Do you have a favourite biblical character or Christian saint? If so, what hymn do you think best describes their experience or what we may have to learn from him and her? Laurence Wareing describes his search for hymns about a favourite disciple of his – Thomas.
Since this article was written, StF+ has received for publication three further Thomas-friendly hymns, by Adrian Low (When our futures are uncertain), Andrew Pratt (What peace is there for tarnished lives) and Heather Gallagher (Like Thomas).
“When Thomas’ heart was hurt and grieved,
then Jesus’ wounds his doubt relieved”
This verse of When Easter to the dark world came (StF 316) is the only direct reference in Singing the Faith to Jesus’ disciple Thomas, often referred to as “Doubting Thomas”. I’m sorry about that, because I have a particular fondness for Thomas – just as many others also have a “favourite” biblical character or saint.
Indeed I have found very few texts that speak directly of Thomas, though the Amercian writer Edith Sinclair Downing does begin one hymn with the acknowledgement: “How often we, like Thomas, need proof before we trust.” A notable exception is Marjorie Dobson's Safe, locked inside that upper room, which we are pleased to have published here on StF+ and in which Marjorie makes the connection between the disciples' post-resurrection fear and the transforming events of Pentecost.
Nevertheless, though we do sing about saints in general – more often in the sense of good and inspirational Christian men and women – generally speaking, we don’t explore the example of Thomas or many of the other named apostles and saints.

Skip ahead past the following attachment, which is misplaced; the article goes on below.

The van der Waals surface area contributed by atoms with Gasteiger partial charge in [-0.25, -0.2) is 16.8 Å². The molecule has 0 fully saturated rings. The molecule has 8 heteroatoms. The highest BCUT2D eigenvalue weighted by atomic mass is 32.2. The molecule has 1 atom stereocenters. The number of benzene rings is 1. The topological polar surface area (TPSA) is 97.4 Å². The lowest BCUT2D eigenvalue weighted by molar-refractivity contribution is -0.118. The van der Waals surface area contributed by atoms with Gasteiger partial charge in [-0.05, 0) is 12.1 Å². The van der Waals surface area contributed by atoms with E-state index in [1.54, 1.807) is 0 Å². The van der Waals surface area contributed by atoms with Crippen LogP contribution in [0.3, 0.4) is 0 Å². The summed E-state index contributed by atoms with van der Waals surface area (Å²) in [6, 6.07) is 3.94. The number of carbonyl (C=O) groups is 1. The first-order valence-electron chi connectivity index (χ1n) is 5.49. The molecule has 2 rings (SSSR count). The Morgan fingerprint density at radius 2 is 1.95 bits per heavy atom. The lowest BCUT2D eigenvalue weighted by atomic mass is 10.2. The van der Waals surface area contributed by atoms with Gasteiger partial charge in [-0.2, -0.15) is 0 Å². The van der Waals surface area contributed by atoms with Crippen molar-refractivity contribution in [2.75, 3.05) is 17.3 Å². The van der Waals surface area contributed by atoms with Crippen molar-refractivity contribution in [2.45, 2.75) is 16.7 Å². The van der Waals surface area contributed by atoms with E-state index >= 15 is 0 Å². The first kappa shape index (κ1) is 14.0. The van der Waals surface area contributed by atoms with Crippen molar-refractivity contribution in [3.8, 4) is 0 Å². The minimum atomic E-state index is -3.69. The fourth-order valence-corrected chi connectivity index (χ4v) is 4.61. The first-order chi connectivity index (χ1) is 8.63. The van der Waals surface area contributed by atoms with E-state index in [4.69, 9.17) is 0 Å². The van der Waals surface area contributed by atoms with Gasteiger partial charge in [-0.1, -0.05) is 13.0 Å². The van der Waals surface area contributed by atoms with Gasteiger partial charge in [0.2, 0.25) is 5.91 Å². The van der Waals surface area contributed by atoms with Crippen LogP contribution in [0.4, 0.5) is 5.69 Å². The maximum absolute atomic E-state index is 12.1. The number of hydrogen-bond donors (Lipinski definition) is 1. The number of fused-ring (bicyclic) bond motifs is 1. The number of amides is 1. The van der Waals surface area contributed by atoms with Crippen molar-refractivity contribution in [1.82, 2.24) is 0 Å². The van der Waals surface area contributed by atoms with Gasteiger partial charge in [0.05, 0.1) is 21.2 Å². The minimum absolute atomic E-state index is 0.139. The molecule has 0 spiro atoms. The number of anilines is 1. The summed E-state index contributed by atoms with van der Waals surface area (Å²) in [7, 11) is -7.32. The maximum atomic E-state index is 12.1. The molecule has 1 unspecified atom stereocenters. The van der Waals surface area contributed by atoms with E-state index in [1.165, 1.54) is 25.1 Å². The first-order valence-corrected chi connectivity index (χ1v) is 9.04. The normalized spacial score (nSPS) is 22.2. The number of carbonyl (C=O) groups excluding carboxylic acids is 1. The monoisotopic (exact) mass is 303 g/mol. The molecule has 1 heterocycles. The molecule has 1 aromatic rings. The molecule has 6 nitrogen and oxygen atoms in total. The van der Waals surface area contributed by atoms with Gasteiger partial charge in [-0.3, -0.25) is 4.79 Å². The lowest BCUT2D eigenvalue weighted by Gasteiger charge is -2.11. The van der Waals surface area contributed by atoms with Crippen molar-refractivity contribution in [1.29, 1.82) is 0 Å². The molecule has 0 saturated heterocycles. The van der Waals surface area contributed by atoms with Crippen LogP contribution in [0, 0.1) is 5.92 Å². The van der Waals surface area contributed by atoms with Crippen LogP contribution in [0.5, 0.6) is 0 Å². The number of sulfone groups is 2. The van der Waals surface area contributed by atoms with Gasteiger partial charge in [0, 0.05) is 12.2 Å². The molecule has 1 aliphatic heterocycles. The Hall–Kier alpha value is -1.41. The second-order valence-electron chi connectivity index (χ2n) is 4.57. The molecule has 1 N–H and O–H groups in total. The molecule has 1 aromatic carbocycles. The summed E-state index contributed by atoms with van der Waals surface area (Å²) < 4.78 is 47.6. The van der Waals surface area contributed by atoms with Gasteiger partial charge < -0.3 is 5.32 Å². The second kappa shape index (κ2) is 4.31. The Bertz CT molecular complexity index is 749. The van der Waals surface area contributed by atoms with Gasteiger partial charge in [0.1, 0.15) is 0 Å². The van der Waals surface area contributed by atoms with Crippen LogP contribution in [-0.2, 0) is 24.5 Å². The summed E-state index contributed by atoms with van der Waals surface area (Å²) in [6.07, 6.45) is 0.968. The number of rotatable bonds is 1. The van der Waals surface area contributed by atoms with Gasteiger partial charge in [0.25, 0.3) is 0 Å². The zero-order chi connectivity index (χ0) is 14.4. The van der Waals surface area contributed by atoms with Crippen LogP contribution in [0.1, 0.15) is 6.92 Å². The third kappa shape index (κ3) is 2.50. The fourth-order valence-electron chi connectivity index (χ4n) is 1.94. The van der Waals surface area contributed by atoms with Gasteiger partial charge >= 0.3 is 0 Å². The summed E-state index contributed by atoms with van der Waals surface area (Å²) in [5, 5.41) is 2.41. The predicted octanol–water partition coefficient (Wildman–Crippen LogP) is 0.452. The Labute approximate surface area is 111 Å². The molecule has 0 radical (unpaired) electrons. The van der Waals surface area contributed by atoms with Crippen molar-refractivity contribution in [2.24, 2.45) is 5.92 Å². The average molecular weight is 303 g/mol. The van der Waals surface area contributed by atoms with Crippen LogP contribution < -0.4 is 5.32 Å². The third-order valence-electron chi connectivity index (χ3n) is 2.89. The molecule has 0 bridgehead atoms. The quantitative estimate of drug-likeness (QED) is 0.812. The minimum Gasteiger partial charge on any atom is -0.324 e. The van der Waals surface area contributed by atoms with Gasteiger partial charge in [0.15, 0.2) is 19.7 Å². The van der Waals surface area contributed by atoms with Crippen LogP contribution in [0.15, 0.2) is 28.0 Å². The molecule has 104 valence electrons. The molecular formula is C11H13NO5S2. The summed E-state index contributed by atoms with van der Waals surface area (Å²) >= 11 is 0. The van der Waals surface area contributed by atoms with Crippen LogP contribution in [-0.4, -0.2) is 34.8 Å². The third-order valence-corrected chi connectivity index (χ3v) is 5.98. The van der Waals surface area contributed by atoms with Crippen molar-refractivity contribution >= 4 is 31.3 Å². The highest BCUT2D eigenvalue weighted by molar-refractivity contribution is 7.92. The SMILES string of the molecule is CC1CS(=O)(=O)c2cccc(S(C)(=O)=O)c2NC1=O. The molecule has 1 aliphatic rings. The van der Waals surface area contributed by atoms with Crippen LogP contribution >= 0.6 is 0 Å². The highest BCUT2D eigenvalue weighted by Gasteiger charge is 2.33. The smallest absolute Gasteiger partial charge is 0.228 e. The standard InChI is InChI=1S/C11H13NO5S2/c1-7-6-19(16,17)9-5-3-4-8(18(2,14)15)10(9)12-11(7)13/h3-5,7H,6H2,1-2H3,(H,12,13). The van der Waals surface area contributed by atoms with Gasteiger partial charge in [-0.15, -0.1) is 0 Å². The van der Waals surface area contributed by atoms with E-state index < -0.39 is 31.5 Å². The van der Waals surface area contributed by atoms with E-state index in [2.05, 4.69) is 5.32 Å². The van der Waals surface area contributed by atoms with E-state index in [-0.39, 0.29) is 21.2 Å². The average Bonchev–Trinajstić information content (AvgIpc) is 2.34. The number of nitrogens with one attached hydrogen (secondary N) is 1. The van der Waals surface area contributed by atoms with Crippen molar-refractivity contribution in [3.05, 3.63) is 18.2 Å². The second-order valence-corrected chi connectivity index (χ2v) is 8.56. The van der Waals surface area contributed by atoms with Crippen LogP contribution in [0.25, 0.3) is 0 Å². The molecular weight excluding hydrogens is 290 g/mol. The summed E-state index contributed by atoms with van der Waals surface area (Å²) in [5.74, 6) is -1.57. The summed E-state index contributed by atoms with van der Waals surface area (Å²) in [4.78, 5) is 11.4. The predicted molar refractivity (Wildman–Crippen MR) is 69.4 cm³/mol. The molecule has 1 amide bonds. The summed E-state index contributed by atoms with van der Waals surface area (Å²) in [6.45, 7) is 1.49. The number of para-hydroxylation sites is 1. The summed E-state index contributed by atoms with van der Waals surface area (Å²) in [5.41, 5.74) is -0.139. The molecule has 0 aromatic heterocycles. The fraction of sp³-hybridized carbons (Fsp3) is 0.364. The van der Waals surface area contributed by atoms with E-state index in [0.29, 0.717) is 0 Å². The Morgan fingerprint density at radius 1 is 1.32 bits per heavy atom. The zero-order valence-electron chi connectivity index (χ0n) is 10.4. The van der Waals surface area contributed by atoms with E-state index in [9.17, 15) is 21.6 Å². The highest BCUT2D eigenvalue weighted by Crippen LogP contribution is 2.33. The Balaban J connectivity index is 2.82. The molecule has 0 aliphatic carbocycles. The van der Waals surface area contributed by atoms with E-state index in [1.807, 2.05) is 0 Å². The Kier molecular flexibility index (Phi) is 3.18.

So when I came to compiling suggested hymns to accompany the story of Thomas, I had to think about the hymns that best reflected his experience and what we may learn from it.
There is This joyful Eastertide (StF 314), which encourages us to “be not unbelieving” and focuses on the failure of death to imprison or destroy “our Easter joy”. Empty, broken, here I stand seems to me to echo the desolation that all the disciples, Thomas included, must have felt following the shocking events of Good Friday – a theme also described in Christ has risen while earth slumbers:
Christ has risen to companion
former friends who fear the night,
sensing loss and limitation
where their faith has once burned bright. (v.3)
(In fact that verse goes on to speak of the two disciples who met the risen Jesus on the Emmaus Road.)
Perhaps it is Charles Wesley’s sense of being almost overwhelmed by God’s death-defeating love (“What shall I do my God to love, / my loving God to praise?”, StF 436) that returns us most closely to the story of Thomas, and to his powerful declaration of faith and recognition: “My Lord and my God!”
So what hymn would you choose to reflect the life or message of a biblical character or saint who speaks particularly to you? Let us know – and tell us about hymns we may not have come across.